Many major newspapers, including the Los Angeles Times, The New York Times, and the Chicago Tribune, run ads on their front pages, although they are rarely designed to look like news content. The New York Times reported April 9 that the Los Angeles Times has been running front-page ads since 2007.
A Los Angeles Times blog called Readers’ Representative Journal reported April 10 that the newspaper had received more than 80 e-mails from readers regarding the advertisement, many of whom stated they were cancelling their subscription to the newspaper. Reader Michael Bruce Abelson wrote, in an e-mail reprinted on the blog, “While I understand you guys are under tremendous financial pressure to stay afloat, today’s front-page faux news story (really an advertisement for NBC’s new show ‘Southland’) goes too far. … By squandering this valuable journalistic real estate, you’ve now lost all (remaining) credibility as [a] serious newspaper.”
Other readers objected to the ad’s deceptive nature. But NBC marketing president Stotsky said, “I think most consumers will recognize that this is an ad,” The New York Times reported in its April 9 story.
Geneva Overholser, director of the school of journalism at the University of Southern California’s Annenberg School for Communication, said “Some people say readers are smart and they can tell the difference, but the fundamental concept here is deeply offensive. Readers don’t want to be fooled, they don’t like the notion that someone is attempting to deceive them,” according to the April 9 New York Times story.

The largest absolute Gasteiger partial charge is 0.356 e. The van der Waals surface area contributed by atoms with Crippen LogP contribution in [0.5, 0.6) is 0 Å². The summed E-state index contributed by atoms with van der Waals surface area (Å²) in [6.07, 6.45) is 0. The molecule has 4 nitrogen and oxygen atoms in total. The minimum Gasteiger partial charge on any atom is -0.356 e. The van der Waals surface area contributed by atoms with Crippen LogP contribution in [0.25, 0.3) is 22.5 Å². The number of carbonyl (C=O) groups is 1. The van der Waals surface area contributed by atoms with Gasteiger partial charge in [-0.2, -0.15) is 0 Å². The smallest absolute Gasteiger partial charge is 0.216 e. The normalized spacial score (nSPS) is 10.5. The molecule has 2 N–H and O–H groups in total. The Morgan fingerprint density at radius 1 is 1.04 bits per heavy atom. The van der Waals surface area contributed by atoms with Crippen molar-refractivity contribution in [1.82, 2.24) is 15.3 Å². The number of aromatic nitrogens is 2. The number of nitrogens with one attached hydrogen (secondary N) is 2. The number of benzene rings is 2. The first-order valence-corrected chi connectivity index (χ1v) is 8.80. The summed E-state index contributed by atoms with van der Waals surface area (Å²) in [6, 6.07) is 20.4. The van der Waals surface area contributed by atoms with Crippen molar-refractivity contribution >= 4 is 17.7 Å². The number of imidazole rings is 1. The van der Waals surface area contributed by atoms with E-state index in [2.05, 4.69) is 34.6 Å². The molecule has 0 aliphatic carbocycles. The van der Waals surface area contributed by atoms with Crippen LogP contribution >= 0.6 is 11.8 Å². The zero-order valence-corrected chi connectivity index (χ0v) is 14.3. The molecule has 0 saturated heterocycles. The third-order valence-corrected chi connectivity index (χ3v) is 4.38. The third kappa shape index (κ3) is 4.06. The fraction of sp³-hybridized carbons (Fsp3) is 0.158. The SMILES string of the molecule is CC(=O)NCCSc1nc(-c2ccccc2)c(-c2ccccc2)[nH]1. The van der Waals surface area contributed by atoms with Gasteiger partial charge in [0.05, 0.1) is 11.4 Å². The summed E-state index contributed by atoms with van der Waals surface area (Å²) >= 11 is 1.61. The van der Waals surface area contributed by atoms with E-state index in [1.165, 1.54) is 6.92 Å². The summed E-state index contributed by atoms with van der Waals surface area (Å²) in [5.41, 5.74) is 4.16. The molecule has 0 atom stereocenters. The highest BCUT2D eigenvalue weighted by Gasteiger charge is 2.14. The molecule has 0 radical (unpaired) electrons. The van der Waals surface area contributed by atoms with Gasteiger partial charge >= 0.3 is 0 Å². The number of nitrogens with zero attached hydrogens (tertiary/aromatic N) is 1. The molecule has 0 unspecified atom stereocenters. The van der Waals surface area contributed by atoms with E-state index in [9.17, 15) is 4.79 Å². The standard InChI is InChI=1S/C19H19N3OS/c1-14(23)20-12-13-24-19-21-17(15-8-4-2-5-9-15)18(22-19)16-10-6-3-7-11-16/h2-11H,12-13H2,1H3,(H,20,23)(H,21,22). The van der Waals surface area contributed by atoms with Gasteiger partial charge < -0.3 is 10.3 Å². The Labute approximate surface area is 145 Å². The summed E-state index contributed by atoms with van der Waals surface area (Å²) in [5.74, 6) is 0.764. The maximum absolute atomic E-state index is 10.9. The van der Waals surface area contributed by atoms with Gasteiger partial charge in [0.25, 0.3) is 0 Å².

Bob Steele, a DePauw University professor, Poynter Institute ethics scholar, and Silha Center National Advisory Board member, wrote in an April 10 post on PoynterOnline that while many readers may be able to distinguish between a news story and the “Southland” advertisement, the idea of selling ads that look like fake news stories has ethical implications. “Making the ad look like news in story style and writing trades on the credibility of news content, with the hope that readers will be more inclined to read the ad and give it greater credence,” he wrote. Steele acknowledged the Los Angeles Times’ financial struggles, but, he said, “The Times’ execs are chopping away at the journalistic foundation. They are selling pieces of the paper’s journalistic soul.”
But Dan Kennedy, media critic for The Guardian of London, said that “Given that we’re in pretty desperate times, far better that The L.A. Times do this than say no to the revenue and end up having to cut back on their actual news coverage,” according to the April 9 New York Times story.
The Los Angeles Times raised some controversy again with an advertisement on Sunday, April 12. The ad, promoting the movie “The Soloist,” was laid out like a four-page section in the newspaper’s Calendar entertainment section. “The Soloist” is based on the experiences of Los Angeles Times columnist Steven Lopez, who chronicled his friendship with homeless and mentally ill musician Nathaniel Ayers – formerly a student at the Juilliard School in New York – inhis columns and a book. The advertisement included an interview with Lopez.
The New York Times reported April 10 that a spokeswoman for the film’s distributor, Paramount Pictures, said that the Los Angeles Times initiated the advertising deal with Paramount that featured Lopez. The deal included promotional ads for the movie on Los Angeles’ KTLA Channel 5 Morning News and a contest on the Los Angeles Times Web site.
The “Soloist” advertisements were labeled as an advertising supplement and the text of the advertisement was in a different font from news stories in the newspaper.
In an April 19 Washington Post profile, Lopez said that “The Soloist” advertisement may have been “inappropriate.” But he said, “It’s a story that came from the newspaper and touched all these people. Why not play up some of our work that has captured the imagination?”
– Amba Datta
Silha Research Assistant